About 3 years ago the elders of my assembly faced a bit of a dilemma. The attendance at the mid-week prayer meeting was only about 15-20% of the assembly (sound familiar?). What was good was that a number of people who couldn’t make it out mid-week, for whatever reason, had shown an interest in being involved in corporate prayer. Now that’s encouraging.
Lump it or leave it?
One option would have been to look down on them and tell them, “If you really cared about prayer then you would be at the mid-week meeting.” Sadly this attitude permeates many who feel their commitment is greater than others and that attendance to specific meetings is the only thing that matters.
How important is prayer really?
As we prayed about this we realized something. If we (as elders) are going to say that prayer is important, and we do think it is, how can we say it’s not important enough to make the time of the meeting when the majority can be there to pray?
If we were to be adamant about keeping the prayer time on a mid-week evening then we would in fact be communicating that we don’t think prayer is that important.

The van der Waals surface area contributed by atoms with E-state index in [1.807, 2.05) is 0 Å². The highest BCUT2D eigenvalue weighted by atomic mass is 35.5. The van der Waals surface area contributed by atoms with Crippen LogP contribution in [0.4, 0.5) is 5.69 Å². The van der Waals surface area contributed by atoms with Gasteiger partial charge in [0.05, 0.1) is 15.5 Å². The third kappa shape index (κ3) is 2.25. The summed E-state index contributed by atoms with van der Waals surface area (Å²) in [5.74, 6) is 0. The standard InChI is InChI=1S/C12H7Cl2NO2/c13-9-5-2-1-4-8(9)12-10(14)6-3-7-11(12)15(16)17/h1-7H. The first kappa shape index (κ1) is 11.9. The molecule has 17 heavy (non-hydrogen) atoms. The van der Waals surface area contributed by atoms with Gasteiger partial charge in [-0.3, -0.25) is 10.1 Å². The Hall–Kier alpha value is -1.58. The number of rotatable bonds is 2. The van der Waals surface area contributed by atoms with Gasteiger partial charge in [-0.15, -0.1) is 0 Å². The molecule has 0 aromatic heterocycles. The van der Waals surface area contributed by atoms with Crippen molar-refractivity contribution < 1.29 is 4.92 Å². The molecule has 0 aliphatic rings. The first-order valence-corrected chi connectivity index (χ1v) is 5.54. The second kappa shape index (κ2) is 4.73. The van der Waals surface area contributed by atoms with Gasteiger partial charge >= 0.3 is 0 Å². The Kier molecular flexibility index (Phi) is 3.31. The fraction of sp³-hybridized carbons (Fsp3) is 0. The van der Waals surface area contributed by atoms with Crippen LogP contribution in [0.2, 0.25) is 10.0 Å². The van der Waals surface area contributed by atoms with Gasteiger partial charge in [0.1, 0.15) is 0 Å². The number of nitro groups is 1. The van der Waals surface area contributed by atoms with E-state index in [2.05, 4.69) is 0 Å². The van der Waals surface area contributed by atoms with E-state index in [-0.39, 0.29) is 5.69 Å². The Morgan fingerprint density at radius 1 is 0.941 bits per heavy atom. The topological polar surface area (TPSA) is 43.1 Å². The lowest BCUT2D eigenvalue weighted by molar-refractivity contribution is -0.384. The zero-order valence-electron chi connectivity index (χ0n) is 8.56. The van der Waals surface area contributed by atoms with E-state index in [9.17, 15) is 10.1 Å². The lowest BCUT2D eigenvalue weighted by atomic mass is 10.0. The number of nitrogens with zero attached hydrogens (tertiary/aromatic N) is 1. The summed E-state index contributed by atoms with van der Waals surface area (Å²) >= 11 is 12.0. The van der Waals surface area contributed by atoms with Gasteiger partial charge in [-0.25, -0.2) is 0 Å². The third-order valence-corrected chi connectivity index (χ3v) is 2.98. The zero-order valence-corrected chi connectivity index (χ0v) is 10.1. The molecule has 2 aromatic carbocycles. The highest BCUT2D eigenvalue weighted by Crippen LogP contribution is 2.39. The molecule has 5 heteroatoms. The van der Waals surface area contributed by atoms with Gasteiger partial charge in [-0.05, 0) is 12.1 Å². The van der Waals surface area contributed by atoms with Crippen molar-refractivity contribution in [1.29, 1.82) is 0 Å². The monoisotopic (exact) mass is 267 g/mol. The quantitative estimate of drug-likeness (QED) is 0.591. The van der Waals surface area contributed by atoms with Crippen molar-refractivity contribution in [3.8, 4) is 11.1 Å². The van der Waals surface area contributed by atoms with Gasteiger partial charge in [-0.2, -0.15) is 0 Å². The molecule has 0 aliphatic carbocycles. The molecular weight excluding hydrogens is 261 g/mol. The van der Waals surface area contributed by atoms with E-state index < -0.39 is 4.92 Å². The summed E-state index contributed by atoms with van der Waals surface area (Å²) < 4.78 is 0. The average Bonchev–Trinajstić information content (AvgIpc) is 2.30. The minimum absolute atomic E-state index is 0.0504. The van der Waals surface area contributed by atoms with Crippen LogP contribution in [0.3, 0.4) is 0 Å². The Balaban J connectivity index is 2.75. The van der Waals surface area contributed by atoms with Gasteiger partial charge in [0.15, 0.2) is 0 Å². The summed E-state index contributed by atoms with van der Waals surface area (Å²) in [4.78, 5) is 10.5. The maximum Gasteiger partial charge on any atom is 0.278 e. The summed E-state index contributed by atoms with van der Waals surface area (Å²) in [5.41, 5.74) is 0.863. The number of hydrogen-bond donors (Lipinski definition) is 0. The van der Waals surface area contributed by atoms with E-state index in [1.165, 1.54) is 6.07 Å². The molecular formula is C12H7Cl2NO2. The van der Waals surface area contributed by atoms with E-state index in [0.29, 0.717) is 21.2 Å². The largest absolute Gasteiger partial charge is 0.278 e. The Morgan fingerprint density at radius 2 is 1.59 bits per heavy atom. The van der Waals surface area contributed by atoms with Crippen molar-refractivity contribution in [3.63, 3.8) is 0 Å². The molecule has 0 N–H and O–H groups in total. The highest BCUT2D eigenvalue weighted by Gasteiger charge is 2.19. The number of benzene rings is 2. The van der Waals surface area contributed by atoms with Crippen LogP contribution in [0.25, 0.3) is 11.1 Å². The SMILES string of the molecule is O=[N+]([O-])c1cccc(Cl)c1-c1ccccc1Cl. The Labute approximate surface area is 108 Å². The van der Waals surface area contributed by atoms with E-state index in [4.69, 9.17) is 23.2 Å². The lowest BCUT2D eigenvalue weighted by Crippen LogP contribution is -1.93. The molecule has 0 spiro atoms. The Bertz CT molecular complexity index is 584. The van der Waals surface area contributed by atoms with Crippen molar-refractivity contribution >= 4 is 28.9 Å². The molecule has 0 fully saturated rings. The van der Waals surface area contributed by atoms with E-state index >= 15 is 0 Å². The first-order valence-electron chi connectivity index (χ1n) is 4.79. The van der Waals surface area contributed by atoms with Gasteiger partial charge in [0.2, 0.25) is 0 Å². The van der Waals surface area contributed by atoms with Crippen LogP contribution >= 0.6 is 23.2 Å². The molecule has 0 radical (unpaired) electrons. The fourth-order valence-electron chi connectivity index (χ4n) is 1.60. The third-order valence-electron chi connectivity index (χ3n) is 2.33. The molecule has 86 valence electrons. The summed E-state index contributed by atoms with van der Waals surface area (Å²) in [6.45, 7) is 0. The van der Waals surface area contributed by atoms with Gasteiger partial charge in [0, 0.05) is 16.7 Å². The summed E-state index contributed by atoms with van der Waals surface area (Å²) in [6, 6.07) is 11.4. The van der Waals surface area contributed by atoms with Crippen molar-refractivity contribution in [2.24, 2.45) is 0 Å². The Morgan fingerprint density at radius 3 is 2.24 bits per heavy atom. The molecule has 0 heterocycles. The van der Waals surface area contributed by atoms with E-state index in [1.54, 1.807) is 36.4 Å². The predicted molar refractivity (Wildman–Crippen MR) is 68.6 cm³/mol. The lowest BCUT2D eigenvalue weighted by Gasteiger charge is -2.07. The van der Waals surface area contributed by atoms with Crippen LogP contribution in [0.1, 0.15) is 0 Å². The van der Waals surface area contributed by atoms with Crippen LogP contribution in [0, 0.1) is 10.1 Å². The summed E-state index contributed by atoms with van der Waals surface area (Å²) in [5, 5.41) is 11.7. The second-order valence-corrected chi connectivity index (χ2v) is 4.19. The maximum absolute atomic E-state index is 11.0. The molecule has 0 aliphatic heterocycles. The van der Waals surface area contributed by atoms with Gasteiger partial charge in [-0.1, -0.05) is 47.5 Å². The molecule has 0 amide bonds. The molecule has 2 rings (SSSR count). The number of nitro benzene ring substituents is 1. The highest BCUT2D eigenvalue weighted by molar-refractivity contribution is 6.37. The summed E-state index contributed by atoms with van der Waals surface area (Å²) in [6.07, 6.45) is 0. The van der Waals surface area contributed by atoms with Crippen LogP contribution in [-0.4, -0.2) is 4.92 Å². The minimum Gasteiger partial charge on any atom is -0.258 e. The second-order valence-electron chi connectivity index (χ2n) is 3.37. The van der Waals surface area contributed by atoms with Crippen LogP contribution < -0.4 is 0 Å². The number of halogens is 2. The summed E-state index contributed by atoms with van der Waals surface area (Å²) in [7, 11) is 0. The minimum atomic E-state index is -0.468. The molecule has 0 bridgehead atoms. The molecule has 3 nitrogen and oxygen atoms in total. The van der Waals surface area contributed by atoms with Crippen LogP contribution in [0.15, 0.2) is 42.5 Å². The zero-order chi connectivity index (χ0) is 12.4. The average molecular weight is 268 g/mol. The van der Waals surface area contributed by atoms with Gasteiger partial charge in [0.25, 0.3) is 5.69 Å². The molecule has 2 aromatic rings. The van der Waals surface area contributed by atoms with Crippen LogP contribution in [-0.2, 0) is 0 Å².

Time for a change
After some more time praying and speaking to the saints in the assembly the elders decided to change the corporate prayer meeting to Sunday night. The results were immediate. Now instead of 15-20% of the saints together praying there were 50-60%.
Families that couldn’t make it out mid-week were able to bring their children and allow them to experience prayer. Teenagers and college students who had classes and assignments mid-week were now there praying.
What about the mid-week meeting?
Part of the positive results of moving the prayer meeting was the ability to spend more time mid-week focused on Bible study. We will still get only 15-20% out but there is a greater amount of time spent on learning the Word. This has also allowed us the flexibility to hold different kinds of studies mid-week.
Sometimes we have discussion, sometimes a speaker, sometimes men and women will separate and have their own prayer and discussion times. Having a variety of study methods has given more life to the mid-week meeting.
Each assembly needs to evaluate their corporate prayer time and ask a simple question. Can we make a change that will benefit a greater number of people in the assembly? Show that you consider prayer important and that you are flexible in arranging times to help the saints become a part of that prayer time. It doesn’t have to be Sunday evening. It could be during Sunday morning or even a different day/time if it works better for more people.
Disclaimer: The views and opinions expressed in this article are those of the author and do not necessarily reflect any other author or an official position of the assemblyHUB team.